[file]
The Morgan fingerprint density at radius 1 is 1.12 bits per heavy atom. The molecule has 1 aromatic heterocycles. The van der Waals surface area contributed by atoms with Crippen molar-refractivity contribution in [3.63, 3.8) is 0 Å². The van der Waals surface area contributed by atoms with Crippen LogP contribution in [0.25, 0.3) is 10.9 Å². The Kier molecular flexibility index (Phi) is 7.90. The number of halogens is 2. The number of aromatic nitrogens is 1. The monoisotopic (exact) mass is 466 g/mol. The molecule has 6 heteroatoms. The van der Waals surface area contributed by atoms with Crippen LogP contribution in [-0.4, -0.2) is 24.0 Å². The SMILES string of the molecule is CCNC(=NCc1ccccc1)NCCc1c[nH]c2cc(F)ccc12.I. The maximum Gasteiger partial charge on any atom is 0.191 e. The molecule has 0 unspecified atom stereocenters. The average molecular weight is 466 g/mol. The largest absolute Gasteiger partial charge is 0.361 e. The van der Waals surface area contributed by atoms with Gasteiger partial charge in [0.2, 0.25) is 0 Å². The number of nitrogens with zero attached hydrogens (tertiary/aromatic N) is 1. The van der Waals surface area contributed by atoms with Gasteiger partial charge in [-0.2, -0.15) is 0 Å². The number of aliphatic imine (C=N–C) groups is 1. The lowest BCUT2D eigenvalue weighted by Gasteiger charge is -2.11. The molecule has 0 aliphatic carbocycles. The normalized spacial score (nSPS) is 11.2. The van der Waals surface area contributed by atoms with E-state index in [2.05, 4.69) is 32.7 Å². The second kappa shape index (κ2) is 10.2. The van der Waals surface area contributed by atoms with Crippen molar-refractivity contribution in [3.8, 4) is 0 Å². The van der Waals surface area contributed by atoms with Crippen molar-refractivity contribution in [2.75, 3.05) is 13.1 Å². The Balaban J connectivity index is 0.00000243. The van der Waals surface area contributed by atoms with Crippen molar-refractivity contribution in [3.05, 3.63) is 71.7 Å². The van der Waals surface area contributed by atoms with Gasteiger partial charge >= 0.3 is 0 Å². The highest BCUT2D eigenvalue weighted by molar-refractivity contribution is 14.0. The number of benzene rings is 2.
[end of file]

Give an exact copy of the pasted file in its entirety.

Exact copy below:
The Morgan fingerprint density at radius 1 is 1.12 bits per heavy atom. The molecule has 1 aromatic heterocycles. The van der Waals surface area contributed by atoms with Crippen molar-refractivity contribution in [3.63, 3.8) is 0 Å². The van der Waals surface area contributed by atoms with Crippen LogP contribution in [0.25, 0.3) is 10.9 Å². The Kier molecular flexibility index (Phi) is 7.90. The number of halogens is 2. The number of aromatic nitrogens is 1. The monoisotopic (exact) mass is 466 g/mol. The molecule has 6 heteroatoms. The van der Waals surface area contributed by atoms with Crippen LogP contribution in [-0.4, -0.2) is 24.0 Å². The SMILES string of the molecule is CCNC(=NCc1ccccc1)NCCc1c[nH]c2cc(F)ccc12.I. The maximum Gasteiger partial charge on any atom is 0.191 e. The molecule has 0 unspecified atom stereocenters. The average molecular weight is 466 g/mol. The largest absolute Gasteiger partial charge is 0.361 e. The van der Waals surface area contributed by atoms with Gasteiger partial charge in [0.2, 0.25) is 0 Å². The number of nitrogens with zero attached hydrogens (tertiary/aromatic N) is 1. The van der Waals surface area contributed by atoms with Gasteiger partial charge in [-0.2, -0.15) is 0 Å². The number of aliphatic imine (C=N–C) groups is 1. The lowest BCUT2D eigenvalue weighted by Gasteiger charge is -2.11. The molecule has 0 aliphatic carbocycles. The normalized spacial score (nSPS) is 11.2. The van der Waals surface area contributed by atoms with E-state index in [2.05, 4.69) is 32.7 Å². The second kappa shape index (κ2) is 10.2. The van der Waals surface area contributed by atoms with Crippen molar-refractivity contribution in [3.8, 4) is 0 Å². The van der Waals surface area contributed by atoms with Crippen molar-refractivity contribution in [2.75, 3.05) is 13.1 Å². The Balaban J connectivity index is 0.00000243. The van der Waals surface area contributed by atoms with Crippen molar-refractivity contribution in [3.05, 3.63) is 71.7 Å². The van der Waals surface area contributed by atoms with Gasteiger partial charge >= 0.3 is 0 Å². The highest BCUT2D eigenvalue weighted by molar-refractivity contribution is 14.0. The number of benzene rings is 2.